Key challenges in supporting service delivery from tier-2/3 locations

Scalability, especially beyond 1,000 FTEs, can be a challenge in some tier-2/3 locations (such as Chandigarh, Visakhapatnam, and Coimbatore) with limited peer presence and better opportunities in nearby tier-1 locations. Given the relatively low market maturity and paucity of adequately skilled talent, companies would have to invest in training recent graduates and/or building a recruitment engine from the ground-up. Additionally, the entry of a few large companies can easily congest the market and increase costs quickly.

Challenges with infrastructure and delivery enablers like utilities, transport, meal/catering, and stationery providers, as well as inferior connectivity to domestic/international locations, also pose hindrances. Thus, it might be difficult to relocate experienced talent at the managerial and leadership levels. Further, most tier-2/3 locations primarily deliver transactional services, and companies that want to support more specialized operations would have to make substantial investments in the talent market.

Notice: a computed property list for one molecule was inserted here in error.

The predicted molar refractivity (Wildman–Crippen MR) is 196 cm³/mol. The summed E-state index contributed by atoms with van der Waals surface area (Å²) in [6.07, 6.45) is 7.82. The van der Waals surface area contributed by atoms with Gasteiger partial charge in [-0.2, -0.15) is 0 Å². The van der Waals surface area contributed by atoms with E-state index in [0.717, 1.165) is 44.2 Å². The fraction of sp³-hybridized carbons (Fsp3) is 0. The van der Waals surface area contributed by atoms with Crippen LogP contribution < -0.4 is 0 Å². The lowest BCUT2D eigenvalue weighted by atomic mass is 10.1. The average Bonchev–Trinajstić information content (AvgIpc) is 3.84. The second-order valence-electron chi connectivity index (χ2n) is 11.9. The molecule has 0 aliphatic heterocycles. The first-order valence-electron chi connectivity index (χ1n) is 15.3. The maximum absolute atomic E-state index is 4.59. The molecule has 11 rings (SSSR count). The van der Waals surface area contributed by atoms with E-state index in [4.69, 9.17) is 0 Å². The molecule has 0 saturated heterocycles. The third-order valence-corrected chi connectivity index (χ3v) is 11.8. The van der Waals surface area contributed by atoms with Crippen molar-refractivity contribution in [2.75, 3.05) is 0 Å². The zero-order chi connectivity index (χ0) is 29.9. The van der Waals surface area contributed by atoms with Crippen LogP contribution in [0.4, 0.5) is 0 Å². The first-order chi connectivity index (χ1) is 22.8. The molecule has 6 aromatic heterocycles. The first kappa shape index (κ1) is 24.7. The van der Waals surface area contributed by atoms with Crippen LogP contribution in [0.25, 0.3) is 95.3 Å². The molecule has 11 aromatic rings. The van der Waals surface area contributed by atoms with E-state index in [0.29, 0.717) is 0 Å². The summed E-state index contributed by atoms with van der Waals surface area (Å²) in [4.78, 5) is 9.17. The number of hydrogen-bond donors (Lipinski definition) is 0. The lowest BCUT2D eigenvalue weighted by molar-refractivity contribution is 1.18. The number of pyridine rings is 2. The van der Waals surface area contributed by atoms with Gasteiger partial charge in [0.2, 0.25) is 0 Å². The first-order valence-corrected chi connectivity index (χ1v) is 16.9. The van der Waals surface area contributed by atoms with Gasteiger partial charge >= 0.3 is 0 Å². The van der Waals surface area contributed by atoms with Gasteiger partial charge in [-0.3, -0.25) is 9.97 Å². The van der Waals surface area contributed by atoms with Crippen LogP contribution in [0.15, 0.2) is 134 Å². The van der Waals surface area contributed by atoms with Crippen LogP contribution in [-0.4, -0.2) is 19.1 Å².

At the same time, we believe that a sound understanding of the location and its advantages and challenges, coupled with a nuanced strategy, can help companies establish successful delivery centers in tier-2/3 locations and integrate them into their portfolios.

How to successfully operationalize a tier-2/3 location delivery center

To extract maximum value from their tier-2/3 centers, we believe that companies should undertake the following steps: